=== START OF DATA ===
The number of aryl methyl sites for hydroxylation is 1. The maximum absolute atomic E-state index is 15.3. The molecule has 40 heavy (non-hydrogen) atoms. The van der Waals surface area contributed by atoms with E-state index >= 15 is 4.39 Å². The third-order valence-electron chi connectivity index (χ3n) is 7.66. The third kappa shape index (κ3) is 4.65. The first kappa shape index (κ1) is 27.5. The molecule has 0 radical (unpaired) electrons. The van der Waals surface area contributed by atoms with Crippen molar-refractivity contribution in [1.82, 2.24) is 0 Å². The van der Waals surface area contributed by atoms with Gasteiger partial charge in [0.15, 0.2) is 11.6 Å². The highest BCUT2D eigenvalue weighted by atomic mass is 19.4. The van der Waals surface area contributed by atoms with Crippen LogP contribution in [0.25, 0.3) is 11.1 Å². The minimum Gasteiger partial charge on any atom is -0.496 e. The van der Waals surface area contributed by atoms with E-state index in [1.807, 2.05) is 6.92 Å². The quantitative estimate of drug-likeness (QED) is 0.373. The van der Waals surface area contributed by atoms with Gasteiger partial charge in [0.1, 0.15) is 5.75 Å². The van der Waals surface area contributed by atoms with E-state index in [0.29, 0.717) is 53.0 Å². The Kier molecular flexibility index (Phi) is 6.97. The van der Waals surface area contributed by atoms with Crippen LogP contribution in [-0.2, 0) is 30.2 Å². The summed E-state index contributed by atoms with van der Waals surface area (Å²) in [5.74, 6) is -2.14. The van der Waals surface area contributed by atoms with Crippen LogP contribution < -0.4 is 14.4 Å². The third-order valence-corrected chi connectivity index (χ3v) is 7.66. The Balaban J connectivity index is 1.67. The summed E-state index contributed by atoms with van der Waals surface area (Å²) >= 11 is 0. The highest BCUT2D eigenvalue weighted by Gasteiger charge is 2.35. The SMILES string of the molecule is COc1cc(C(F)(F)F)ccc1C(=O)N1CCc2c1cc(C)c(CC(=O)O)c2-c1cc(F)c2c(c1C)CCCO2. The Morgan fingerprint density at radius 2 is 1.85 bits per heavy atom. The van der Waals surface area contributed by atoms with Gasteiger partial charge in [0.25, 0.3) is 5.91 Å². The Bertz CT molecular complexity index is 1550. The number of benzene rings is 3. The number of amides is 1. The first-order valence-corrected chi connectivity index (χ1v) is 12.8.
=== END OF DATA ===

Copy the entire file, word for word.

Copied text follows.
The number of aryl methyl sites for hydroxylation is 1. The maximum absolute atomic E-state index is 15.3. The molecule has 40 heavy (non-hydrogen) atoms. The van der Waals surface area contributed by atoms with E-state index >= 15 is 4.39 Å². The third-order valence-electron chi connectivity index (χ3n) is 7.66. The third kappa shape index (κ3) is 4.65. The first kappa shape index (κ1) is 27.5. The molecule has 0 radical (unpaired) electrons. The van der Waals surface area contributed by atoms with Crippen molar-refractivity contribution in [1.82, 2.24) is 0 Å². The van der Waals surface area contributed by atoms with Gasteiger partial charge in [0.15, 0.2) is 11.6 Å². The highest BCUT2D eigenvalue weighted by atomic mass is 19.4. The van der Waals surface area contributed by atoms with Crippen LogP contribution in [0.25, 0.3) is 11.1 Å². The minimum Gasteiger partial charge on any atom is -0.496 e. The van der Waals surface area contributed by atoms with E-state index in [1.807, 2.05) is 6.92 Å². The quantitative estimate of drug-likeness (QED) is 0.373. The van der Waals surface area contributed by atoms with Gasteiger partial charge in [0.1, 0.15) is 5.75 Å². The van der Waals surface area contributed by atoms with E-state index in [0.29, 0.717) is 53.0 Å². The Kier molecular flexibility index (Phi) is 6.97. The van der Waals surface area contributed by atoms with Crippen LogP contribution in [-0.2, 0) is 30.2 Å². The summed E-state index contributed by atoms with van der Waals surface area (Å²) in [5.74, 6) is -2.14. The van der Waals surface area contributed by atoms with Crippen LogP contribution < -0.4 is 14.4 Å². The third-order valence-corrected chi connectivity index (χ3v) is 7.66. The Balaban J connectivity index is 1.67. The summed E-state index contributed by atoms with van der Waals surface area (Å²) >= 11 is 0. The highest BCUT2D eigenvalue weighted by Gasteiger charge is 2.35. The SMILES string of the molecule is COc1cc(C(F)(F)F)ccc1C(=O)N1CCc2c1cc(C)c(CC(=O)O)c2-c1cc(F)c2c(c1C)CCCO2. The Morgan fingerprint density at radius 2 is 1.85 bits per heavy atom. The van der Waals surface area contributed by atoms with Gasteiger partial charge in [0.25, 0.3) is 5.91 Å². The Bertz CT molecular complexity index is 1550. The number of benzene rings is 3. The number of amides is 1. The first-order valence-corrected chi connectivity index (χ1v) is 12.8.